As bomb threats keep targeting HBCUs, 64 higher ed groups tell Congress to act
Higher Ed Dive
February 15, 2022
The American Council on Education is calling on Congress to take action following weeks of bomb threats against historically Black colleges and universities. A total of 64 higher ed associations and organizations including ACE signed a letter Monday that called the threats acts of terror fueled by racist motivations.
The letter asks Congress to begin expedited hearings on “the persistent issues underlying these crimes” and how to prevent them in the future.
It also asked Congress to pass a concurrent resolution condemning threats of violence against HBCUs and affirming support for the institutions and their students.
More than a dozen HBCUs have been forced to clear campuses and cancel in-person classes following bomb threats this year. Fisk University, in Tennessee, issued a shelter-in-place order Monday after receiving a series of threats. The same day, Howard University, in Washington, D.C., received a bomb threat for the fourth time since the beginning of January and told students and employees to stay indoors.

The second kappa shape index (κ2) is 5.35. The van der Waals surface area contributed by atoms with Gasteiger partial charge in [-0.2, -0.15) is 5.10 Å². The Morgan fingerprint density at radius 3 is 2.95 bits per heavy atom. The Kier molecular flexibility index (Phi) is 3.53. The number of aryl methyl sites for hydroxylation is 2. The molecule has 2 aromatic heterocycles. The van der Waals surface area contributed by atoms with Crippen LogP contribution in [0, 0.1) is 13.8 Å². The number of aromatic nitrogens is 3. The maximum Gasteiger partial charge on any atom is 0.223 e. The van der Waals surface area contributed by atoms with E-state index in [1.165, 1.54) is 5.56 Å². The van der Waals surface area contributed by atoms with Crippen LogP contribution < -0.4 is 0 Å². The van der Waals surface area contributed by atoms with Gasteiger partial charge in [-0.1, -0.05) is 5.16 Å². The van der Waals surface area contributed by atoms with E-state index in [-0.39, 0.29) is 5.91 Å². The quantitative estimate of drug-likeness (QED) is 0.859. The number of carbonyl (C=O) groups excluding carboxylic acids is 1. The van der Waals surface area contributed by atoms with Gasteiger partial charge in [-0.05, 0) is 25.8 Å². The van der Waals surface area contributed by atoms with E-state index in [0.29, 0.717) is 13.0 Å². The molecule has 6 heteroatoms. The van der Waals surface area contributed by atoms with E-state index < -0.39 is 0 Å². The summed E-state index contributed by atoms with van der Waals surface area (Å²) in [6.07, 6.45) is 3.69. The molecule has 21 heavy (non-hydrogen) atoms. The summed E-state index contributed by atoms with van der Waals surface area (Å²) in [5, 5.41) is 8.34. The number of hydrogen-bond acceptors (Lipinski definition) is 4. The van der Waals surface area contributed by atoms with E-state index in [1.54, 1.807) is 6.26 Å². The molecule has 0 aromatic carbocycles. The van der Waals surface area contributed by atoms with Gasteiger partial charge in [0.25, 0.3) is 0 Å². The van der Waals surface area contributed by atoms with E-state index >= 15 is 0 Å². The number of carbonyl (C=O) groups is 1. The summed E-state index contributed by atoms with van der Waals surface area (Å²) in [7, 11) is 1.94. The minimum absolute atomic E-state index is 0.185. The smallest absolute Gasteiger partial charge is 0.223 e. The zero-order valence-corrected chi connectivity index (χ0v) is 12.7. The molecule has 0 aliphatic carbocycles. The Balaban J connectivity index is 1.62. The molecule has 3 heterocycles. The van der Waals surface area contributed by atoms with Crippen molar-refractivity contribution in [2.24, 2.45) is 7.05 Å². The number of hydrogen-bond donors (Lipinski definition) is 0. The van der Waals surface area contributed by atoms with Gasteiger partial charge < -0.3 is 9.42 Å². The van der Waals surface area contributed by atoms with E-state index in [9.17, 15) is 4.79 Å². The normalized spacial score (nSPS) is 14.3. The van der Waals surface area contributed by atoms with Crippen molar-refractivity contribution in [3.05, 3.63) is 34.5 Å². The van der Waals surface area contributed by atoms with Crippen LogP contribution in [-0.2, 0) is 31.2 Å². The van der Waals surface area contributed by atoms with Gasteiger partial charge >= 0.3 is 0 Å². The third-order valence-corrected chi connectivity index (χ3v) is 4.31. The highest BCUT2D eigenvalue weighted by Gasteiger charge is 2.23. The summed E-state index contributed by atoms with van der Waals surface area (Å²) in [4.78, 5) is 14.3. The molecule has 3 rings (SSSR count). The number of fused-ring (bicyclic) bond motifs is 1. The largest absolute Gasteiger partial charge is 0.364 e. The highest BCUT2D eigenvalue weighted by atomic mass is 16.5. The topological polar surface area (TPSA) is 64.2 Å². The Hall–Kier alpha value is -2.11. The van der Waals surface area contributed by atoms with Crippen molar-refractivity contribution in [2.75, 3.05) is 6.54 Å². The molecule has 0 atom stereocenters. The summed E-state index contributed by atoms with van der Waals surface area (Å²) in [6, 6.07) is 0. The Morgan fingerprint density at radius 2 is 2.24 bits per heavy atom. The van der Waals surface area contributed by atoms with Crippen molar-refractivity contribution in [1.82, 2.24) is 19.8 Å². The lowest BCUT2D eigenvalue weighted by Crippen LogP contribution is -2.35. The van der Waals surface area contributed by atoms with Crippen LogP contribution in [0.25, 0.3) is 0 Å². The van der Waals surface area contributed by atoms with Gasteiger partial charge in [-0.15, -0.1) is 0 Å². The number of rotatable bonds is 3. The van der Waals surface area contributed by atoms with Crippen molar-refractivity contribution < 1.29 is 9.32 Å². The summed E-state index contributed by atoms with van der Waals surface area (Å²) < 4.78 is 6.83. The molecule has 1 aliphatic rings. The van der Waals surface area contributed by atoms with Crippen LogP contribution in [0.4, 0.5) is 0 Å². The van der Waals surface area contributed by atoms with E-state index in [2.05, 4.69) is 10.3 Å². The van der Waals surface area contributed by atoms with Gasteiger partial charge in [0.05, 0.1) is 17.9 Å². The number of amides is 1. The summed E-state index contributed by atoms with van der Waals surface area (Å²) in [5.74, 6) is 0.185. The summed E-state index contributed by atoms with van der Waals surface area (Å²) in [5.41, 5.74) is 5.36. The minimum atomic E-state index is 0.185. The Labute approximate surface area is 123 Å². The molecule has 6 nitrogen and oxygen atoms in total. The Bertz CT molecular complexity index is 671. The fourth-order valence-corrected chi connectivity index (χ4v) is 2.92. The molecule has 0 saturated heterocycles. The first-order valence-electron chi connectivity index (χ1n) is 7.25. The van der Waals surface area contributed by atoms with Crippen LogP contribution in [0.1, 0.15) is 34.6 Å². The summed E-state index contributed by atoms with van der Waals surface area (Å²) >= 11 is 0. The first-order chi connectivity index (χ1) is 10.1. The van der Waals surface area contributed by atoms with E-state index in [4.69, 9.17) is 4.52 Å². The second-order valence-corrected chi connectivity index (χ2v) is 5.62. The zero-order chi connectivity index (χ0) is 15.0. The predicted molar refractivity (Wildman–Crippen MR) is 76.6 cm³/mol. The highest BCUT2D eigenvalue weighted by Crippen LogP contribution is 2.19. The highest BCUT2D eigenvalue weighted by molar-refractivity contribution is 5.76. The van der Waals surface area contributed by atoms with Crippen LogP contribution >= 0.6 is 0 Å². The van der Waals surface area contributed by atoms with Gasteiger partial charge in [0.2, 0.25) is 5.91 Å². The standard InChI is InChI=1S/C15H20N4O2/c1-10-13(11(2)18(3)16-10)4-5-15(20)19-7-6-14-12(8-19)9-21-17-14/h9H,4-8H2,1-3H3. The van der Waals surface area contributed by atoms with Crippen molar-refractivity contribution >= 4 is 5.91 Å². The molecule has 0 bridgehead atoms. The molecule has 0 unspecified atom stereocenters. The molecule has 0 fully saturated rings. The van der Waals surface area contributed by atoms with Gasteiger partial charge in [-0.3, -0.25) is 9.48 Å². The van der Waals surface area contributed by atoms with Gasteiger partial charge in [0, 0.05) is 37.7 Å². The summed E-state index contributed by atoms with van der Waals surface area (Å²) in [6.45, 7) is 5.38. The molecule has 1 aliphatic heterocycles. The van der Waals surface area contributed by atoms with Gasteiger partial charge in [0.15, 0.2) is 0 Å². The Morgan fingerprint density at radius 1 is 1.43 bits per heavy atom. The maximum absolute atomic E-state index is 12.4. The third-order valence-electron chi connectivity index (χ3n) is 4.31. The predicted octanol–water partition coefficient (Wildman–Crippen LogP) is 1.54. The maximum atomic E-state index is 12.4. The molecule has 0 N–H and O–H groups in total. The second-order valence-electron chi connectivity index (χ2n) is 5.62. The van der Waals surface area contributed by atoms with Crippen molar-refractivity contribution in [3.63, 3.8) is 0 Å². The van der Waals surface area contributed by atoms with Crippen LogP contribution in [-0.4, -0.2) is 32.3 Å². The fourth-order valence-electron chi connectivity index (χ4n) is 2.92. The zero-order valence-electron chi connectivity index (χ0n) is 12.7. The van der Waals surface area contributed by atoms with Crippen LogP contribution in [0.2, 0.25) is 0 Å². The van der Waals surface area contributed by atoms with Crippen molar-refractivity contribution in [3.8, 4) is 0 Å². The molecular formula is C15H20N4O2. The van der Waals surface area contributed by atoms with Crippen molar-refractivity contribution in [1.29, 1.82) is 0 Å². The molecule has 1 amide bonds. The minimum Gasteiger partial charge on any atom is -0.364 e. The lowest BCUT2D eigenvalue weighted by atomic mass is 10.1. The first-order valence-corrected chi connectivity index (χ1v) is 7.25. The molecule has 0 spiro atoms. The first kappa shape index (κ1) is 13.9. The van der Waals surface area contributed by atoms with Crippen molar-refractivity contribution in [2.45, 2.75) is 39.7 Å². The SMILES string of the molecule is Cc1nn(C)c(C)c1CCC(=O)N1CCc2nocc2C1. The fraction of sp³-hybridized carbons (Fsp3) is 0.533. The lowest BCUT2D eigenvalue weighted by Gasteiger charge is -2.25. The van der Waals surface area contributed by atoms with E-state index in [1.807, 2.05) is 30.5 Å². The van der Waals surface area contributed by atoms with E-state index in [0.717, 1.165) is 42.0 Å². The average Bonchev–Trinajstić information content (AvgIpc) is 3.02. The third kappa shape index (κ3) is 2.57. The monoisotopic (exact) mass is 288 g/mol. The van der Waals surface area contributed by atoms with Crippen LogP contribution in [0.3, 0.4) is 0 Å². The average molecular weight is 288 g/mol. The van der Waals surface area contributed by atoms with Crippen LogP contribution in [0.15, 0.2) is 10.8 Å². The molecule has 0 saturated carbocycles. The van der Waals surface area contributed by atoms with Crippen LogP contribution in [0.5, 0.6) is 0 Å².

All-clear notices have since been issued for both Fisk U and Howard U.
ACE wrote to Congressional leaders of both parties after consulting with UNCF, the Thurgood Marshall College Fund, and the National Association for Equal Opportunity in Higher Education.
“It’s obviously impossible to detach these threats from the fact that they’re targeting Black institutions,” said Jon Fansmith, assistant vice president of government relations at ACE. “I’m surprised at how little national attention has been paid to this issue, considering the significance of HBCUs and the seriousness of the problem.”